A record number of investors are forecasting a "Goldilocks" scenario for global financial markets, according to Bank of America Merrill Lynch's closely-watched survey of fund managers, with tame inflation and above-trend growth boosting stocks but also lifting bond yields in the months ahead. 

The October report also showed that the 179 investment managers who run more than half a trillion dollars worth of assets polled are keeping less cash on the sidelines and putting more money to work in European stocks thanks to a positive economic outlook and good earnings potential. 

"Europe is in vogue according to global investors, with the overweight in Eurozone equities back near record highs and EPS expectations accelerating," said Ronan Carr, BAML's European equity strategist. "European investors remain positive on the macro outlook and are looking for a global reacceleration."

However, most investors said the biggest tail risk to the current bull market was a policy mistake by either the Federal Reserve or the European Central Bank, putting such a concern ahead of both developments in North Korea and a crash in the global bond markets.

That said, more than 80% of the fund managers polled were bullish on bond yields and a positioning their portfolios for a higher-yield environment by rotating into bank stocks and out of defensive sectors such as healthcare and utilities.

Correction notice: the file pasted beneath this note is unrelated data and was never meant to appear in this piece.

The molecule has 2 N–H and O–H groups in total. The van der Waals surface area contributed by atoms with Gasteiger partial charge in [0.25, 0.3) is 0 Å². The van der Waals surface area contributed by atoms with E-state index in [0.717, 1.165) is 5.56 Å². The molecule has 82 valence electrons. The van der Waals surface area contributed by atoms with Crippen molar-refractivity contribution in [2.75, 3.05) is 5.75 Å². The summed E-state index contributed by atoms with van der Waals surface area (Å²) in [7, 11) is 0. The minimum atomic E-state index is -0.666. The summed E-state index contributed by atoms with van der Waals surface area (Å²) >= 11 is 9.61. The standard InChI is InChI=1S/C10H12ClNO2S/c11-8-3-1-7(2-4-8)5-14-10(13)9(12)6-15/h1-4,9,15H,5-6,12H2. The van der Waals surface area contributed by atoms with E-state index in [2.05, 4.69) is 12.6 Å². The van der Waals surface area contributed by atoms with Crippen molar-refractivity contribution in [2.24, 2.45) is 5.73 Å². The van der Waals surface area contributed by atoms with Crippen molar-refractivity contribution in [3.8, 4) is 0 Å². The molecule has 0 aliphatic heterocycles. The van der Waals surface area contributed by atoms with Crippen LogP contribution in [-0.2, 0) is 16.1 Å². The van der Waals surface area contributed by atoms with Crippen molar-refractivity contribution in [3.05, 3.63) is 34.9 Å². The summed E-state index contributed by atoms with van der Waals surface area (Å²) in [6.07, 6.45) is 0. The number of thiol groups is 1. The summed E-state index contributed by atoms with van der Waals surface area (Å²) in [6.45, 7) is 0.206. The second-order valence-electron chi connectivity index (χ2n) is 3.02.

Curiously, while two-thirds of the fund managers surveyed were largely expecting a suite of U.S. tax cuts next year from President Donald Trump and Congressional lawmakers, only around 13% felt the reforms would be bullish for risk assets.

The survey also revealed that tech stocks remain one of the more crowded trades on Wall Street this month, the fifth time this year that such a view was expressed, followed by U.S. and European corporate bonds and Eurozone equities. 

Japanese stocks are also attractive, according to the survey, even as the Nikkei 225 records its 11th consecutive gain to take the benchmark past its 21-year high earlier Tuesday.

"Investors now see (the Japanese yen) as fairly valued but still expect the currency to depreciate," the survey indicated. "The allocation to Japan equities is at its cycle high, but still notably below the levels in 2015 while more investors (net -23%) perceive Japan equities as most undervalued among DM markets."

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